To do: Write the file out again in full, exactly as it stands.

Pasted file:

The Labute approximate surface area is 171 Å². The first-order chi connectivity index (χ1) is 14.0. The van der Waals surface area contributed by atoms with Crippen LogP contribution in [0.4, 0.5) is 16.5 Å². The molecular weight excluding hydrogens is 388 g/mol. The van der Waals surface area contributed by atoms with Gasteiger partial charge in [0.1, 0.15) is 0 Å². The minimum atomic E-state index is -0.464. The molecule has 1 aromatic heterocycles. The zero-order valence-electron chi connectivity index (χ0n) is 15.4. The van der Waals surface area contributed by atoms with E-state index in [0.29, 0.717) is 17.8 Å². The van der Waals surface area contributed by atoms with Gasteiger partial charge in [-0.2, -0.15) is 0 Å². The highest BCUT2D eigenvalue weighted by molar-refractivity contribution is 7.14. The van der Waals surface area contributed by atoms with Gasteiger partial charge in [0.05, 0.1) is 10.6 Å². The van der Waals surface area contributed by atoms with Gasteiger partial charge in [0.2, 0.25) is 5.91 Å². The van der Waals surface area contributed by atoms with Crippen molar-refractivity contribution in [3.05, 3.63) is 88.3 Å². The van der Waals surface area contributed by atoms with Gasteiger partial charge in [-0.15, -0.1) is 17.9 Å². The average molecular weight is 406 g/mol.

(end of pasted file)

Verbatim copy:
The Labute approximate surface area is 171 Å². The first-order chi connectivity index (χ1) is 14.0. The van der Waals surface area contributed by atoms with Crippen LogP contribution in [0.4, 0.5) is 16.5 Å². The molecular weight excluding hydrogens is 388 g/mol. The van der Waals surface area contributed by atoms with Gasteiger partial charge in [0.1, 0.15) is 0 Å². The minimum atomic E-state index is -0.464. The molecule has 1 aromatic heterocycles. The zero-order valence-electron chi connectivity index (χ0n) is 15.4. The van der Waals surface area contributed by atoms with E-state index in [0.29, 0.717) is 17.8 Å². The van der Waals surface area contributed by atoms with Gasteiger partial charge in [-0.2, -0.15) is 0 Å². The highest BCUT2D eigenvalue weighted by molar-refractivity contribution is 7.14. The van der Waals surface area contributed by atoms with Gasteiger partial charge in [0.05, 0.1) is 10.6 Å². The van der Waals surface area contributed by atoms with Gasteiger partial charge in [0.2, 0.25) is 5.91 Å². The van der Waals surface area contributed by atoms with Crippen molar-refractivity contribution in [3.05, 3.63) is 88.3 Å². The van der Waals surface area contributed by atoms with Gasteiger partial charge in [-0.15, -0.1) is 17.9 Å². The average molecular weight is 406 g/mol.